The first ever vaccine which may help save children from the deadly Japanese encephalitis has now been approved for use by the World Health Organization.
The vaccine, manufactured by the Chengdu Institute of Biological Products, has received WHO prequalification, which means it meets international standards for quality, safety and efficacy.
According to China Daily, WHO Director-General Margaret Chan said that the move from China, which is producing vaccines up to WHO standards, is a welcome development, both in the fight to protect children in developing countries from the virus and in the future availability of vaccines more generally.
The GAVI Alliance, a public-private global health partnership committed to saving children and increasing access to immunization in poor countries, said it is preparing to make funding available for the vaccine, the report said.
CEO Seth Berkley said that the Chinese vaccine industry has huge potential to benefit children in the poorest countries by offering secure, predictable supply at affordable prices, the report added.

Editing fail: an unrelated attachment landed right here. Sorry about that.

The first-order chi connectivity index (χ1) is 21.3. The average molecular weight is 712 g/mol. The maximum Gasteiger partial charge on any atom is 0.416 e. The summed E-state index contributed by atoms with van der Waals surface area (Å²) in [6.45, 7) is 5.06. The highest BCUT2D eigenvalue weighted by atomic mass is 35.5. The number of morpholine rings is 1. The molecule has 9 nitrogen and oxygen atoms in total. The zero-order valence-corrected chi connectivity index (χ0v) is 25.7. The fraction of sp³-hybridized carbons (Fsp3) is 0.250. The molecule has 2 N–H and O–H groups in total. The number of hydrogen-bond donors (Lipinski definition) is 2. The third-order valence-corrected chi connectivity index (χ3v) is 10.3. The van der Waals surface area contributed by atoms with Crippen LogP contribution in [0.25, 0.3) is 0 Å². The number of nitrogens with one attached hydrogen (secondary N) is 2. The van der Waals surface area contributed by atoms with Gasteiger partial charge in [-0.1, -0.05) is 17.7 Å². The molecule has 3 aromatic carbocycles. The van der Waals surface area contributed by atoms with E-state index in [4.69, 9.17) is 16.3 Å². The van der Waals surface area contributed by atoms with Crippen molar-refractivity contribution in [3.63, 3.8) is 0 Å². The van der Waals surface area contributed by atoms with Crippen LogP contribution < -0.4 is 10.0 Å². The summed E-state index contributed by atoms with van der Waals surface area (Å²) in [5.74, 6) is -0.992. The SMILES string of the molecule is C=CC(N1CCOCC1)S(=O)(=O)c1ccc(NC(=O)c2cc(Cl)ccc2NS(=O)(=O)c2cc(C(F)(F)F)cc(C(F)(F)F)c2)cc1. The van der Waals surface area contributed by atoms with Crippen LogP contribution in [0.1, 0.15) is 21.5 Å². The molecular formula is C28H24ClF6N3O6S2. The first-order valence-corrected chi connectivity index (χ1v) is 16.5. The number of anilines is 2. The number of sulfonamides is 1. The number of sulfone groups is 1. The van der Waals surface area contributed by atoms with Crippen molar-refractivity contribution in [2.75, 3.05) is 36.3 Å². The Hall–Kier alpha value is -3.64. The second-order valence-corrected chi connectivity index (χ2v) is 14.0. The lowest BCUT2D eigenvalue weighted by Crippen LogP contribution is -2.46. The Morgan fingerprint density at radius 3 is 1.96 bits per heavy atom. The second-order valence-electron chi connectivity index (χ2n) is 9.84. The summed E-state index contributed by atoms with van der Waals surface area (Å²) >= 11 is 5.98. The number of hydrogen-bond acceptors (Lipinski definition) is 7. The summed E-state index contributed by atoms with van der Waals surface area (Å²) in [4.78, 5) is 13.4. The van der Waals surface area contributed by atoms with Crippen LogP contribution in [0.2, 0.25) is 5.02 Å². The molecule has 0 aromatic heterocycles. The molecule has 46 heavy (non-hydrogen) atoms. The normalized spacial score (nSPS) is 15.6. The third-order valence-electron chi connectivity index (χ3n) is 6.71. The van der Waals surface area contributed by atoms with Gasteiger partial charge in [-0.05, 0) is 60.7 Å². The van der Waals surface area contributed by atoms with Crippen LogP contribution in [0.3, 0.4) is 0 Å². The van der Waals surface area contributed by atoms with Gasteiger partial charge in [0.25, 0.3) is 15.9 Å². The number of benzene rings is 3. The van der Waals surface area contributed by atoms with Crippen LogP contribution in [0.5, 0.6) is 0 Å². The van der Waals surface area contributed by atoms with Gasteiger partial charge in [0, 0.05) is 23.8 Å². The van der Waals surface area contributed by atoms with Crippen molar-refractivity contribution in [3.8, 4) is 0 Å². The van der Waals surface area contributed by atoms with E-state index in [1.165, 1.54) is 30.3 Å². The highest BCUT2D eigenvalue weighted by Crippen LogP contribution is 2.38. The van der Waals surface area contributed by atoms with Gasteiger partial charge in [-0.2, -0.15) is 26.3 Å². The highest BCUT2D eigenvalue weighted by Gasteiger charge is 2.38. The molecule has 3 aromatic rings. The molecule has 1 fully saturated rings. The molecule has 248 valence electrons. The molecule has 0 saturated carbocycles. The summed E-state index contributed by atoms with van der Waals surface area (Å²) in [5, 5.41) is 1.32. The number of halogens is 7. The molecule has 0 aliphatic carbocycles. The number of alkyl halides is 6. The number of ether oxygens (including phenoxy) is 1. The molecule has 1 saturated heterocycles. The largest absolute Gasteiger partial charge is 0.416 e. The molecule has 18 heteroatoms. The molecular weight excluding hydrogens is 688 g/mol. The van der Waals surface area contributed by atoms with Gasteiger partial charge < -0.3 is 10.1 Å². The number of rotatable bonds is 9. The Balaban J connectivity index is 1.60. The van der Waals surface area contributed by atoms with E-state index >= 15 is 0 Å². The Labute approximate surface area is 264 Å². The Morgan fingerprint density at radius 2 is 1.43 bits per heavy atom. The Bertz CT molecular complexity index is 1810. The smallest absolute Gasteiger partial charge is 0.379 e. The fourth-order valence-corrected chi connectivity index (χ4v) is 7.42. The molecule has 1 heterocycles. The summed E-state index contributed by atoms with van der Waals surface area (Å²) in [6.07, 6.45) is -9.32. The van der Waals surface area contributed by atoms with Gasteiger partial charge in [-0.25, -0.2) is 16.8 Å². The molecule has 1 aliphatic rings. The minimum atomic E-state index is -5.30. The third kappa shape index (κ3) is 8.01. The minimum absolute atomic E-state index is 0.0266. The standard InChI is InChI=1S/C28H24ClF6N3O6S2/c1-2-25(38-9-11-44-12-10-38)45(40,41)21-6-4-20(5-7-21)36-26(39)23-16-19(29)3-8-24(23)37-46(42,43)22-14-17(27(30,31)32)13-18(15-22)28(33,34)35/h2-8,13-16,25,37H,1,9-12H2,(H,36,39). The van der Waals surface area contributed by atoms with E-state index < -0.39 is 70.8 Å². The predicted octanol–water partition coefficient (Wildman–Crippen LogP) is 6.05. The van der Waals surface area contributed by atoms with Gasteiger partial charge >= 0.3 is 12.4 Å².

The GAVI Alliance brings together governments, the WHO, UNICEF, the World Bank, vaccine industries in industrialized and developing countries, research and technical agencies and civil societies and the Bill and Melinda Gates Foundation and other private philanthropists.
Japanese encephalitis is a vicious illness that strikes quickly and usually has a devastating impact on children and their families, Berkley said.